The oil pump chain is behind the water pump on the inside of the crank case. The chain runs from the balancer shaft to the oil/water pump shaft and drives the pump(s). It is horizontally oriented from front to center in the case.
If you are hearing noise from the top of the cylinder, chances are it is NOT the oil pump chain.
If the VLA's have lost their charge, the engine will have to be pulled but only the valve cover and the cam bearing top half will have to be removed once the cam chains are loosened. Recharging them involves obtaining some Kerosene and placing the adjustor in a small jar filled with the Kerosene and then using either a special tool or a simple punch to basically pump the adjuster until it is full of Kerosene and then replacing it. There are 4 per head IIRC. The Clymer's manual has the procedure for bleeding the adjusters.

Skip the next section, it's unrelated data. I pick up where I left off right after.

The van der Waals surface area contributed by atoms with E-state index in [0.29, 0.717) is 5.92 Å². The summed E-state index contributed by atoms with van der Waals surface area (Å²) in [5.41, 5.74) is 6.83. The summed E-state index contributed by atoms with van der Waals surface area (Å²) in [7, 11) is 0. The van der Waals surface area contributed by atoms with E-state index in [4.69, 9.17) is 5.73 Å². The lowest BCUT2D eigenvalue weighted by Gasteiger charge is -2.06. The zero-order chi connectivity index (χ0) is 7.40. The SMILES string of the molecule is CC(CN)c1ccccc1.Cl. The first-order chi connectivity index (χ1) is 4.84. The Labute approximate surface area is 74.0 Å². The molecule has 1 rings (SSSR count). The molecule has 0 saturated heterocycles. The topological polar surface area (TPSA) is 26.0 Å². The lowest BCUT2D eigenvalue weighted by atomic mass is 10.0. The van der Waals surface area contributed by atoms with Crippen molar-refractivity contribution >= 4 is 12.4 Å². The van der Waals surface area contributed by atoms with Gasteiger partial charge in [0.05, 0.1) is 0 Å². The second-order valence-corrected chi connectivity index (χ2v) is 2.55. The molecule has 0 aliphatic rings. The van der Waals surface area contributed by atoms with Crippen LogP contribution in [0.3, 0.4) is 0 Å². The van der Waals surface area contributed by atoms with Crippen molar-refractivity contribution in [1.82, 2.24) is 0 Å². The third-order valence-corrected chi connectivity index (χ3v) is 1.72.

It may also be that the cam chains have stretched beyond what the tensioners can take care of but that's rare.
If the chains have slipped, it could be that the valves are out of time and are smacking against the top of the piston. That should get louder as the engine revs though.
One other thing it could be, if the PO didn't know what lubricant was for, the cam bearings may have worn beyond tolerance and are causing the noise as the cams rotate. Old oil can cause this and the bearing surfaces are very soft in the head assembly.
The easiest diagnosis may just be to pull the engine and tear down the front cylinder and see what's going on in there. What ever it is, I doubt that you will be able to adjust anything that you haven't already tried without the engine pull and disassembly.
93 VN 750 "Ursula"
Moved R/R 08Sep06
R/R rewire 17Feb07
New R/R, Installed 14Jun08
New Stator installed 10 Jun08
Maintenance Free Battery 12Jan08